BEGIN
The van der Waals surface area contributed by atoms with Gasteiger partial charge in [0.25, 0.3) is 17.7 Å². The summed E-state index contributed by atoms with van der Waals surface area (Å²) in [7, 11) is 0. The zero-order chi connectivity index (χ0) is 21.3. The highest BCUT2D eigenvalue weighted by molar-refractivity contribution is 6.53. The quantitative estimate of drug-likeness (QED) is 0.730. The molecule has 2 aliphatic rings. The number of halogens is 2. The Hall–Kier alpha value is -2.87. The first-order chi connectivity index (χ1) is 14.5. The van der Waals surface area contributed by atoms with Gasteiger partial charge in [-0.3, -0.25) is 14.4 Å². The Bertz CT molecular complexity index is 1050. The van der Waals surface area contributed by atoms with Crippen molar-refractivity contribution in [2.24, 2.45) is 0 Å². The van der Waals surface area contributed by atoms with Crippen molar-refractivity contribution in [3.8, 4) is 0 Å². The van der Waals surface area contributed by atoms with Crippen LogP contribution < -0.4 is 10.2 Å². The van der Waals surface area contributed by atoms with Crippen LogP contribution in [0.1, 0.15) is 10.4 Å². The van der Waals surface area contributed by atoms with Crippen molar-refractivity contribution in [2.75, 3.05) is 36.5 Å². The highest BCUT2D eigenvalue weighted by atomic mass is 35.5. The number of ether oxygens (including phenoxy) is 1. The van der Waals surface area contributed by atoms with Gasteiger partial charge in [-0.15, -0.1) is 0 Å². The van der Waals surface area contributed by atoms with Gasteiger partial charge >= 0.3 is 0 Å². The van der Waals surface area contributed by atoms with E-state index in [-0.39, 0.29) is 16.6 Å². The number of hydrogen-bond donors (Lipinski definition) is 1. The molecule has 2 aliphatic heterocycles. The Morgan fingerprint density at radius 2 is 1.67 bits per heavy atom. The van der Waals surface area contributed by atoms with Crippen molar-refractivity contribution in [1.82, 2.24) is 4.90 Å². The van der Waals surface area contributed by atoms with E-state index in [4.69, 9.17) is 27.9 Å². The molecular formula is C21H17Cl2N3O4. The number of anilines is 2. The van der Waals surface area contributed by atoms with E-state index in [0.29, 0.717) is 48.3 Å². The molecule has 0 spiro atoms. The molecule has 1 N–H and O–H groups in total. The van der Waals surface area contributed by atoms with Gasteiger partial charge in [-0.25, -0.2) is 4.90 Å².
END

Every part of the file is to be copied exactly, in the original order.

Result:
The van der Waals surface area contributed by atoms with Gasteiger partial charge in [0.25, 0.3) is 17.7 Å². The summed E-state index contributed by atoms with van der Waals surface area (Å²) in [7, 11) is 0. The zero-order chi connectivity index (χ0) is 21.3. The highest BCUT2D eigenvalue weighted by molar-refractivity contribution is 6.53. The quantitative estimate of drug-likeness (QED) is 0.730. The molecule has 2 aliphatic rings. The number of halogens is 2. The Hall–Kier alpha value is -2.87. The first-order chi connectivity index (χ1) is 14.5. The van der Waals surface area contributed by atoms with Gasteiger partial charge in [-0.3, -0.25) is 14.4 Å². The Bertz CT molecular complexity index is 1050. The van der Waals surface area contributed by atoms with Crippen molar-refractivity contribution in [2.24, 2.45) is 0 Å². The van der Waals surface area contributed by atoms with Crippen molar-refractivity contribution in [3.8, 4) is 0 Å². The van der Waals surface area contributed by atoms with Crippen LogP contribution < -0.4 is 10.2 Å². The van der Waals surface area contributed by atoms with Crippen LogP contribution in [0.1, 0.15) is 10.4 Å². The van der Waals surface area contributed by atoms with Crippen molar-refractivity contribution in [2.75, 3.05) is 36.5 Å². The highest BCUT2D eigenvalue weighted by atomic mass is 35.5. The number of ether oxygens (including phenoxy) is 1. The van der Waals surface area contributed by atoms with Gasteiger partial charge in [-0.15, -0.1) is 0 Å². The van der Waals surface area contributed by atoms with Gasteiger partial charge >= 0.3 is 0 Å². The van der Waals surface area contributed by atoms with E-state index in [-0.39, 0.29) is 16.6 Å². The number of hydrogen-bond donors (Lipinski definition) is 1. The molecule has 2 aliphatic heterocycles. The Morgan fingerprint density at radius 2 is 1.67 bits per heavy atom. The van der Waals surface area contributed by atoms with Crippen molar-refractivity contribution in [1.82, 2.24) is 4.90 Å². The van der Waals surface area contributed by atoms with E-state index in [4.69, 9.17) is 27.9 Å². The molecular formula is C21H17Cl2N3O4. The number of anilines is 2. The van der Waals surface area contributed by atoms with E-state index in [0.29, 0.717) is 48.3 Å². The molecule has 0 spiro atoms. The molecule has 1 N–H and O–H groups in total. The van der Waals surface area contributed by atoms with Gasteiger partial charge in [-0.25, -0.2) is 4.90 Å².